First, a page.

Copyright © Diaz Olson Physical Therapy and Sports Rehabilitation. All rights reserved.

KETTLEBELL SCIENCE


The Kettlebell Swing is my choice for the best exercise. (1)  Here are some studies on Kettlebell exercise to support my choice:

The American Council on Exercise (2) calculated kettlebell exercise can burn a total of 20.2 calories per minute. The calorie burn is equivalent to running a 6-minute mile pace or cross-country skiing up hill at a fast pace.

The Journal of Strength and Conditioning Research (3) compared Kettlebell Swings to Jump Squat Power Training.  There were no significant difference between the effect of Kettlebell Swings and Jump Squat Power Training as both types of training increased maximum and explosive strength.

The Scandinavian Journal of Work, Environment & Health (4) investigated the effectiveness of a worksite intervention using kettlebell training to improve musculoskeletal health.  The results showed a decrease in neck, shoulder, and low back pain intensity.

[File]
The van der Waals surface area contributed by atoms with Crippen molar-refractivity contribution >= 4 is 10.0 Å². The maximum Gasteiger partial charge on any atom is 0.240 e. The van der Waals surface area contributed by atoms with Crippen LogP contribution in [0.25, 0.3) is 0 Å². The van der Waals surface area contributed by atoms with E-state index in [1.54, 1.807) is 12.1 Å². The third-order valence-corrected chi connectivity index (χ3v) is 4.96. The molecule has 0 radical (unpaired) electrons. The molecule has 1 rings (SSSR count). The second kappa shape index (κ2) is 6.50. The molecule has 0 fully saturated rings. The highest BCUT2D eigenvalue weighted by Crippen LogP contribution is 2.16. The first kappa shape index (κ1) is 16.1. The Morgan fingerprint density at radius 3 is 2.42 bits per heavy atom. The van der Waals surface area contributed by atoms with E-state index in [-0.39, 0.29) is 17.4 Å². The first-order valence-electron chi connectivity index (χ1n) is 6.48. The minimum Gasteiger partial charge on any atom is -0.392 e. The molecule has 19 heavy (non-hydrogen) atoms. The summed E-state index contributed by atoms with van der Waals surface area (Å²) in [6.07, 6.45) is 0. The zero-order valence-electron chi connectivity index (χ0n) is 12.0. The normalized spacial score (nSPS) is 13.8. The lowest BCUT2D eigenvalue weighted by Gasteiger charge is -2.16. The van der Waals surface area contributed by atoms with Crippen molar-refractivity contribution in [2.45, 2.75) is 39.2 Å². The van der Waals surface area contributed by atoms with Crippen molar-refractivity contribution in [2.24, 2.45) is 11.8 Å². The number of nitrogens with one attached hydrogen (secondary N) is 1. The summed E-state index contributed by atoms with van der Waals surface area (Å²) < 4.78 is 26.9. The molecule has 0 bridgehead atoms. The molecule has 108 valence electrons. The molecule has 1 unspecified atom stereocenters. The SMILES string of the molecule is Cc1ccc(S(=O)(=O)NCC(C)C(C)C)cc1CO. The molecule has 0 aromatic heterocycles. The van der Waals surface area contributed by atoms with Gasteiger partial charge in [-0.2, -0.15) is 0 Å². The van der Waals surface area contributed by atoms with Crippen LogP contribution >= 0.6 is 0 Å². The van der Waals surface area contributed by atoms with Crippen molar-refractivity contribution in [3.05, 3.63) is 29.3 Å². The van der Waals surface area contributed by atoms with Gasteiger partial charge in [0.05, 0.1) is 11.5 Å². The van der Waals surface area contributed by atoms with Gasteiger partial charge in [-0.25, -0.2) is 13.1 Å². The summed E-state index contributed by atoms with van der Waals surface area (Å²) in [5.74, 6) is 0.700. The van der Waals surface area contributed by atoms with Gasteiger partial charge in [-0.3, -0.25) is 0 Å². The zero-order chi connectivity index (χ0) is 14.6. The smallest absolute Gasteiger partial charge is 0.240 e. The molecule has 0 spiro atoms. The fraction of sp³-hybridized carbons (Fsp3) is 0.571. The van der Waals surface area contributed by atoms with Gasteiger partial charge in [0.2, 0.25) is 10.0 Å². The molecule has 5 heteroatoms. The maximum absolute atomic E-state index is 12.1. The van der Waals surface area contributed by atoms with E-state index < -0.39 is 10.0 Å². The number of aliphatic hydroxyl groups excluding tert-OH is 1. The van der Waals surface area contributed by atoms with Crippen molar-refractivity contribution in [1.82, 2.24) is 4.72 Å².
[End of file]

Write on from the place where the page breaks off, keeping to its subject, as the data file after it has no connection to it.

The Journal of Strength and Conditioning Research (5) showed that kettlebell swings produce an unique loading pattern compared to traditional lifting which may credit kettlebell swings with restoring and enhancing lower back health and function.

The Kettlebell is an all-in-one tool providing incredible strength and conditioning as well as exercise to prevent and rehabilitate injuries.


-- Scott Matsuura PT, OCS


References:

1. The Best Exercise by Scott Matsuura
2.  Schnetter, Chad, et al;  "Kettlebells:  Twice the results in half the time?"  ACE Fitness Matters.  January/February 2010.

3. Lake, JP, and Lauder, MA.;  "Kettlebell swing training improves maximal and explosive strength" Journal of Strength and Conditioning Research 26(8):  2228-2233, 2012.

4. Jay, K, et al.;  "Kettlebell training for musculoskeletal and cardiovascular health:  A randomized controlled trial"  Scandinavian journal of Work, Environmental, and Health 37(3):  196-203, 2011.
5.  McGill, Stuart M, and Leigh W. Marshall; "Kettlebell swing, snatch, and bottoms-up carry:  Back and hip muscle activation, motion, and low back loads"  Journal of Strength and Conditioning Research 26(1):  16-27, 2012.